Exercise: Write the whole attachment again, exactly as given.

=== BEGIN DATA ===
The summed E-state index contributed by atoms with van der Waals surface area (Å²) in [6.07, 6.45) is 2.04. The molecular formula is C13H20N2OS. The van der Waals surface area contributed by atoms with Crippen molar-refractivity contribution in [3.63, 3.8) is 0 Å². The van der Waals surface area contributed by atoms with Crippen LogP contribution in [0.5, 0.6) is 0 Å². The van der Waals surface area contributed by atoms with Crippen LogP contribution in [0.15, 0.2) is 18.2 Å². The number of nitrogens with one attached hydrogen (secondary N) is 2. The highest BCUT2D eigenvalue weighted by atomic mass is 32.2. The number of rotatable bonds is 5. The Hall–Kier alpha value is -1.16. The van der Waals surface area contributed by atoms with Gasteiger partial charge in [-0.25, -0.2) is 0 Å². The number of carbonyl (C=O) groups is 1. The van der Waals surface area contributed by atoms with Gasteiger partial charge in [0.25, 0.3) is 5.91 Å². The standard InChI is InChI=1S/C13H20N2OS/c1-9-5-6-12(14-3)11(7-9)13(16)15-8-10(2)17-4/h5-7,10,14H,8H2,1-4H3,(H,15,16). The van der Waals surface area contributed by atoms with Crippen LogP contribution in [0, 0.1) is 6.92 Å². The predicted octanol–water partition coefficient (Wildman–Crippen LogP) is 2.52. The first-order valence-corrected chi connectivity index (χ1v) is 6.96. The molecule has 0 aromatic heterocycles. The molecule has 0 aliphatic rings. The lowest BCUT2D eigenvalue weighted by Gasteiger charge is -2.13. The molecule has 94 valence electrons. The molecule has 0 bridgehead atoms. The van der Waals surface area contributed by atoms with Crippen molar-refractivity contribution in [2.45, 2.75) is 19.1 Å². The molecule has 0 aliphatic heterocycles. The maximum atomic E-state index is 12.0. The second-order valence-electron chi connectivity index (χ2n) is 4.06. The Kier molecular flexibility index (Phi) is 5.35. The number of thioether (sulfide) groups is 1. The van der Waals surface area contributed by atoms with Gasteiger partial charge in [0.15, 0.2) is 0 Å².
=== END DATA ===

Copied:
The summed E-state index contributed by atoms with van der Waals surface area (Å²) in [6.07, 6.45) is 2.04. The molecular formula is C13H20N2OS. The van der Waals surface area contributed by atoms with Crippen molar-refractivity contribution in [3.63, 3.8) is 0 Å². The van der Waals surface area contributed by atoms with Crippen LogP contribution in [0.5, 0.6) is 0 Å². The van der Waals surface area contributed by atoms with Crippen LogP contribution in [0.15, 0.2) is 18.2 Å². The number of nitrogens with one attached hydrogen (secondary N) is 2. The highest BCUT2D eigenvalue weighted by atomic mass is 32.2. The number of rotatable bonds is 5. The Hall–Kier alpha value is -1.16. The van der Waals surface area contributed by atoms with Gasteiger partial charge in [-0.25, -0.2) is 0 Å². The number of carbonyl (C=O) groups is 1. The van der Waals surface area contributed by atoms with Gasteiger partial charge in [0.25, 0.3) is 5.91 Å². The standard InChI is InChI=1S/C13H20N2OS/c1-9-5-6-12(14-3)11(7-9)13(16)15-8-10(2)17-4/h5-7,10,14H,8H2,1-4H3,(H,15,16). The van der Waals surface area contributed by atoms with Crippen LogP contribution in [0, 0.1) is 6.92 Å². The predicted octanol–water partition coefficient (Wildman–Crippen LogP) is 2.52. The first-order valence-corrected chi connectivity index (χ1v) is 6.96. The molecule has 0 aromatic heterocycles. The molecule has 0 aliphatic rings. The lowest BCUT2D eigenvalue weighted by Gasteiger charge is -2.13. The molecule has 94 valence electrons. The molecule has 0 bridgehead atoms. The van der Waals surface area contributed by atoms with Crippen molar-refractivity contribution in [2.45, 2.75) is 19.1 Å². The molecule has 0 aliphatic heterocycles. The maximum atomic E-state index is 12.0. The second-order valence-electron chi connectivity index (χ2n) is 4.06. The Kier molecular flexibility index (Phi) is 5.35. The number of thioether (sulfide) groups is 1. The van der Waals surface area contributed by atoms with Gasteiger partial charge in [0.15, 0.2) is 0 Å².